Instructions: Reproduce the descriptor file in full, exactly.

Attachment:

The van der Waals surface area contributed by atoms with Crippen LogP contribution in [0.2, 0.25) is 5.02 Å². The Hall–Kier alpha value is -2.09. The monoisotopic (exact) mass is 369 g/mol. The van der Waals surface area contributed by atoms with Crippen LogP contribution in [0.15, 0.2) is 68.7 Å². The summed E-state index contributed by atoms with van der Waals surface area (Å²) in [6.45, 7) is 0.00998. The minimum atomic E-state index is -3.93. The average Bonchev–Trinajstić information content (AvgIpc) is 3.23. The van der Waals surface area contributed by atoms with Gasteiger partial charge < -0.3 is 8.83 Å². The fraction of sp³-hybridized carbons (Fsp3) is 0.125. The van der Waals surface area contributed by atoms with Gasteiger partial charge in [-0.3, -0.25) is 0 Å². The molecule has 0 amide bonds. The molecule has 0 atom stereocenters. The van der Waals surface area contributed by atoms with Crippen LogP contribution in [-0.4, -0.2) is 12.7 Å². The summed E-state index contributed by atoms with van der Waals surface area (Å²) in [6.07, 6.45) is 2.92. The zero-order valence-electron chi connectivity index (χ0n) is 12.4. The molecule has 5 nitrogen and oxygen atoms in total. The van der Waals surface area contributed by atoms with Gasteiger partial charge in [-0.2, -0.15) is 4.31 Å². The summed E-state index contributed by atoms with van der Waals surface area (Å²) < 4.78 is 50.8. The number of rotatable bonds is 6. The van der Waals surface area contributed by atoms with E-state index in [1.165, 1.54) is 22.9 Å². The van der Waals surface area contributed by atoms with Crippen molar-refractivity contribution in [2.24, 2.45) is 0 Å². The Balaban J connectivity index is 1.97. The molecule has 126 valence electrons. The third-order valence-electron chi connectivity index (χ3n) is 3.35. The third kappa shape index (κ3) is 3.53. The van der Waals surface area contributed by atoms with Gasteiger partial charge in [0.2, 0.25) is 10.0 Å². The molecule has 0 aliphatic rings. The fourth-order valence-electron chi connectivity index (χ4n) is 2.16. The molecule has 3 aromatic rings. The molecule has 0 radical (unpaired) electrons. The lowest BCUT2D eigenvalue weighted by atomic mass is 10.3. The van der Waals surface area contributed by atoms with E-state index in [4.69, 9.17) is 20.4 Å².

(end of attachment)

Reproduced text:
The van der Waals surface area contributed by atoms with Crippen LogP contribution in [0.2, 0.25) is 5.02 Å². The Hall–Kier alpha value is -2.09. The monoisotopic (exact) mass is 369 g/mol. The van der Waals surface area contributed by atoms with Crippen LogP contribution in [0.15, 0.2) is 68.7 Å². The summed E-state index contributed by atoms with van der Waals surface area (Å²) in [6.45, 7) is 0.00998. The minimum atomic E-state index is -3.93. The average Bonchev–Trinajstić information content (AvgIpc) is 3.23. The van der Waals surface area contributed by atoms with Gasteiger partial charge < -0.3 is 8.83 Å². The fraction of sp³-hybridized carbons (Fsp3) is 0.125. The van der Waals surface area contributed by atoms with Gasteiger partial charge in [-0.3, -0.25) is 0 Å². The molecule has 0 amide bonds. The molecule has 0 atom stereocenters. The van der Waals surface area contributed by atoms with Crippen LogP contribution in [-0.4, -0.2) is 12.7 Å². The summed E-state index contributed by atoms with van der Waals surface area (Å²) in [6.07, 6.45) is 2.92. The zero-order valence-electron chi connectivity index (χ0n) is 12.4. The molecule has 5 nitrogen and oxygen atoms in total. The van der Waals surface area contributed by atoms with Gasteiger partial charge in [-0.2, -0.15) is 4.31 Å². The summed E-state index contributed by atoms with van der Waals surface area (Å²) < 4.78 is 50.8. The number of rotatable bonds is 6. The van der Waals surface area contributed by atoms with E-state index in [1.165, 1.54) is 22.9 Å². The van der Waals surface area contributed by atoms with Crippen molar-refractivity contribution in [2.24, 2.45) is 0 Å². The Balaban J connectivity index is 1.97. The molecule has 126 valence electrons. The third-order valence-electron chi connectivity index (χ3n) is 3.35. The third kappa shape index (κ3) is 3.53. The van der Waals surface area contributed by atoms with Gasteiger partial charge in [0.2, 0.25) is 10.0 Å². The molecule has 0 aliphatic rings. The fourth-order valence-electron chi connectivity index (χ4n) is 2.16. The molecule has 3 aromatic rings. The molecule has 0 radical (unpaired) electrons. The lowest BCUT2D eigenvalue weighted by atomic mass is 10.3. The van der Waals surface area contributed by atoms with E-state index in [4.69, 9.17) is 20.4 Å².